Richmond resident Helen Garrick spent 32 years volunteering for the St Monica's Parish Book Sale, but this year she catalogued her last book.
The pre-loved book sale, which usually runs for one day in tandem with the annual St Monica's school fete, ran for eight days this year, and took Mrs Garrick and the other volunteers over a month to put together.
"I'm 87, there comes a time when you've got to look after number-one and say no to some of the volunteering," said Mrs Garrick, who also volunteers at East Kurrajong School of Arts, the Richmond Stamp Club, the Pastoral Care Group, and other events including morning teas for the St Monica's church.
Mrs Garrick's husband was in the air force and the couple moved to the Hawkesbury in 1974: "We liked the district so much we decided to settle here and I've been a member of St Monica's Parish ever since."
The church book sale is anything but a rummage sale. On the contrary, the volunteers spend weeks beforehand dusting and cleaning every single book with eucalyptus, pricing each item individually, and cataloguing them for the big sale.
"Ninety per cent of the books come through the St Monica's community but the wider community has become very aware of the book sale and it's really a community project, not just a parish thing," Mrs Garrick said.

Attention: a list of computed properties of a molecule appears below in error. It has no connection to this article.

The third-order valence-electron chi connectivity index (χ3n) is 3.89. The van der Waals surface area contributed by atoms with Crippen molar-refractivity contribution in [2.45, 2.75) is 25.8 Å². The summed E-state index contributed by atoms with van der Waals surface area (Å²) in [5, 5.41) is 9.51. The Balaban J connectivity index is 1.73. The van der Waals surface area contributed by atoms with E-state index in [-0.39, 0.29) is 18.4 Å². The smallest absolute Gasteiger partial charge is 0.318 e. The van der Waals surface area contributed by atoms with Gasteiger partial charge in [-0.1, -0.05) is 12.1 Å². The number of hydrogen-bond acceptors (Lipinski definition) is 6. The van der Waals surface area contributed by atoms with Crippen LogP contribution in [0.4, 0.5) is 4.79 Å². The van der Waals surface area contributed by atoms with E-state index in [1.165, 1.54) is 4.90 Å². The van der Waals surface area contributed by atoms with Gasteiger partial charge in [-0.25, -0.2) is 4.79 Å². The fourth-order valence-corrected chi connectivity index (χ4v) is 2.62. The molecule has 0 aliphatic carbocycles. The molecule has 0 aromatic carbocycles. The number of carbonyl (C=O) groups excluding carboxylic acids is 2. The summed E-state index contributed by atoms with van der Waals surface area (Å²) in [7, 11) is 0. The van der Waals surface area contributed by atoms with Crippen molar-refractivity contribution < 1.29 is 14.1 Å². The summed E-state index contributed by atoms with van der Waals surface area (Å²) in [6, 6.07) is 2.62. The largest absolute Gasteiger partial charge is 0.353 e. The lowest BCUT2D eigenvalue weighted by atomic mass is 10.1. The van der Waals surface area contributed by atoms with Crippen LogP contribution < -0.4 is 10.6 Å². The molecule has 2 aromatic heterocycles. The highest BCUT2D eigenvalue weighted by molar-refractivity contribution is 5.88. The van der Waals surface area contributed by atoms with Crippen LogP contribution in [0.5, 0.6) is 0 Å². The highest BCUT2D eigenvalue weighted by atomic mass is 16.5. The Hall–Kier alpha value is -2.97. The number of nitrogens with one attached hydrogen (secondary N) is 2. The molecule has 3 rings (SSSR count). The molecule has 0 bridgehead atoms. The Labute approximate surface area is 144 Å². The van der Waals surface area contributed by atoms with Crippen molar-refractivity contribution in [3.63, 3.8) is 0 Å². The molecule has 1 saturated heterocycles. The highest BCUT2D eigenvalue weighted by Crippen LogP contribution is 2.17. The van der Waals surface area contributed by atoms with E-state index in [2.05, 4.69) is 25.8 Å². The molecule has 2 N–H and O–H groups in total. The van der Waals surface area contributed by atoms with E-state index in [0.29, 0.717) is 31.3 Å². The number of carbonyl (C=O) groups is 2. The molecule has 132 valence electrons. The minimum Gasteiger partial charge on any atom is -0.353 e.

"It's been such a success over the years, socially and for the community."
Books range from around $1 and some go up to $100 and more for collectibles, including a first edition Authentic Book of Space, which is undated, but looks to be from around the 1940s.
When the Gazette visited, a young man was asking the volunteers for any books by John Steinbeck and Ernest Hemingway, and they directed him to the 'literature' and 'poetry' sections.
"People will buy $300 worth of books that will last them all year," Mrs Garrick said.
One man, a regular, used to come by and buy-up all the war books year after year.
But it's not only books that adorn the tables: Women's Day and other old magazine titles are bundled into sets of five and lovingly tied-up with string. There are also CDs, VHS tapes and DVDs.
"When you consider all the years I've been doing it, it's become part and parcel of my life," Mrs Garrick said.
So will she visit next year?
"Next year, I'll be buying," she said, adding that her particular favourites are historical novels from the 1500s onwards, including books about Cornish mines and the lifestyles of people from different eras. She also loves Australian authors.
"New Australian authors have been popular this year, as people are becoming more interested in their own country," Mrs Garrick said.
"Second World War books are also popular this year, as well as people wanting to know about different countries and foreign languages."
For some customers, it's not just a case of buying a book - coming to the book sale is more about their lifestyle, such as the art teacher who comes every year to buy art books for her students.
Do the volunteers ever find anything interesting in the books?
"We once found a concert ticket stub with all the autographs of the band members - it was the Beach Boys," Mrs Garrick recalled.
Inscribed books are common, such as the copy of The Pacific Book of Australiana with a handwritten message on the inside cover that read: 'Dear Mum, Learn this book, then you can become the oldest quiz kid in Australia. Merry Christmas 1970, from Bruce and Shirley.'
Volunteers Patricia and Frank Crew also hung up their hats this year, after volunteering alongside Mrs Garrick for the past 32 years.